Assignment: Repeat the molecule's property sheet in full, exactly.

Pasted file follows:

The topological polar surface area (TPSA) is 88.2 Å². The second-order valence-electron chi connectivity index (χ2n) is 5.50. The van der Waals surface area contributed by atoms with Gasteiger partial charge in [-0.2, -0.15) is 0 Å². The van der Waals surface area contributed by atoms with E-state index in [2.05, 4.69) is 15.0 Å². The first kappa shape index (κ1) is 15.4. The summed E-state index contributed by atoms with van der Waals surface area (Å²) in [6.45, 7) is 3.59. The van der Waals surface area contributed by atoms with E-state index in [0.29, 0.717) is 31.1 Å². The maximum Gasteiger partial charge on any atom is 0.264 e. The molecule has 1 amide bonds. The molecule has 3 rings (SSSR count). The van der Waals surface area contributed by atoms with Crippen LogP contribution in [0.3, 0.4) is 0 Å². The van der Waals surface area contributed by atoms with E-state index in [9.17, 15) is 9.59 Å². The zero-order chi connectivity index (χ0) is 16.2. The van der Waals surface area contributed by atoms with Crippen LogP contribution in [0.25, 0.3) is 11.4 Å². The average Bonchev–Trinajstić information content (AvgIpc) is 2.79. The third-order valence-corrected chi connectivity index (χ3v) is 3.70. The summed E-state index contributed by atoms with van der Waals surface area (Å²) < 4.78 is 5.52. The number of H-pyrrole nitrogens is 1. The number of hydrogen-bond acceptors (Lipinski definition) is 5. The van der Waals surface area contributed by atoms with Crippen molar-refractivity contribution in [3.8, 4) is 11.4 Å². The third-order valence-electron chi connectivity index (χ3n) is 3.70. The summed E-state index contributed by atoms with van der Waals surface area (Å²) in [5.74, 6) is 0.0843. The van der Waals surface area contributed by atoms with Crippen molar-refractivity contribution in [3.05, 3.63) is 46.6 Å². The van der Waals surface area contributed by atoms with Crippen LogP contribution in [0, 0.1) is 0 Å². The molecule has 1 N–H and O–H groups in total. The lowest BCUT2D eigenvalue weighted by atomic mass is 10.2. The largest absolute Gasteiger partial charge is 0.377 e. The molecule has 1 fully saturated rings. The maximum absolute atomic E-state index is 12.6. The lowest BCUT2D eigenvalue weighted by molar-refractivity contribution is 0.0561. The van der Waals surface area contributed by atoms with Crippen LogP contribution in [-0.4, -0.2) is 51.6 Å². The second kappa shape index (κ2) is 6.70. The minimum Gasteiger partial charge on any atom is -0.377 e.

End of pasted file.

The topological polar surface area (TPSA) is 88.2 Å². The second-order valence-electron chi connectivity index (χ2n) is 5.50. The van der Waals surface area contributed by atoms with Gasteiger partial charge in [-0.2, -0.15) is 0 Å². The van der Waals surface area contributed by atoms with E-state index in [2.05, 4.69) is 15.0 Å². The first kappa shape index (κ1) is 15.4. The summed E-state index contributed by atoms with van der Waals surface area (Å²) in [6.45, 7) is 3.59. The van der Waals surface area contributed by atoms with E-state index in [0.29, 0.717) is 31.1 Å². The maximum Gasteiger partial charge on any atom is 0.264 e. The molecule has 1 amide bonds. The molecule has 3 rings (SSSR count). The van der Waals surface area contributed by atoms with Crippen LogP contribution in [0.3, 0.4) is 0 Å². The van der Waals surface area contributed by atoms with E-state index in [9.17, 15) is 9.59 Å². The zero-order chi connectivity index (χ0) is 16.2. The van der Waals surface area contributed by atoms with Crippen LogP contribution in [0.25, 0.3) is 11.4 Å². The average Bonchev–Trinajstić information content (AvgIpc) is 2.79. The third-order valence-corrected chi connectivity index (χ3v) is 3.70. The summed E-state index contributed by atoms with van der Waals surface area (Å²) < 4.78 is 5.52. The number of H-pyrrole nitrogens is 1. The number of hydrogen-bond acceptors (Lipinski definition) is 5. The van der Waals surface area contributed by atoms with Crippen molar-refractivity contribution in [3.8, 4) is 11.4 Å². The third-order valence-electron chi connectivity index (χ3n) is 3.70. The summed E-state index contributed by atoms with van der Waals surface area (Å²) in [5.74, 6) is 0.0843. The van der Waals surface area contributed by atoms with Crippen molar-refractivity contribution in [3.05, 3.63) is 46.6 Å². The van der Waals surface area contributed by atoms with Crippen LogP contribution in [0, 0.1) is 0 Å². The molecule has 1 N–H and O–H groups in total. The lowest BCUT2D eigenvalue weighted by atomic mass is 10.2. The largest absolute Gasteiger partial charge is 0.377 e. The molecule has 1 fully saturated rings. The maximum absolute atomic E-state index is 12.6. The lowest BCUT2D eigenvalue weighted by molar-refractivity contribution is 0.0561. The van der Waals surface area contributed by atoms with Crippen LogP contribution in [-0.4, -0.2) is 51.6 Å². The second kappa shape index (κ2) is 6.70. The minimum Gasteiger partial charge on any atom is -0.377 e.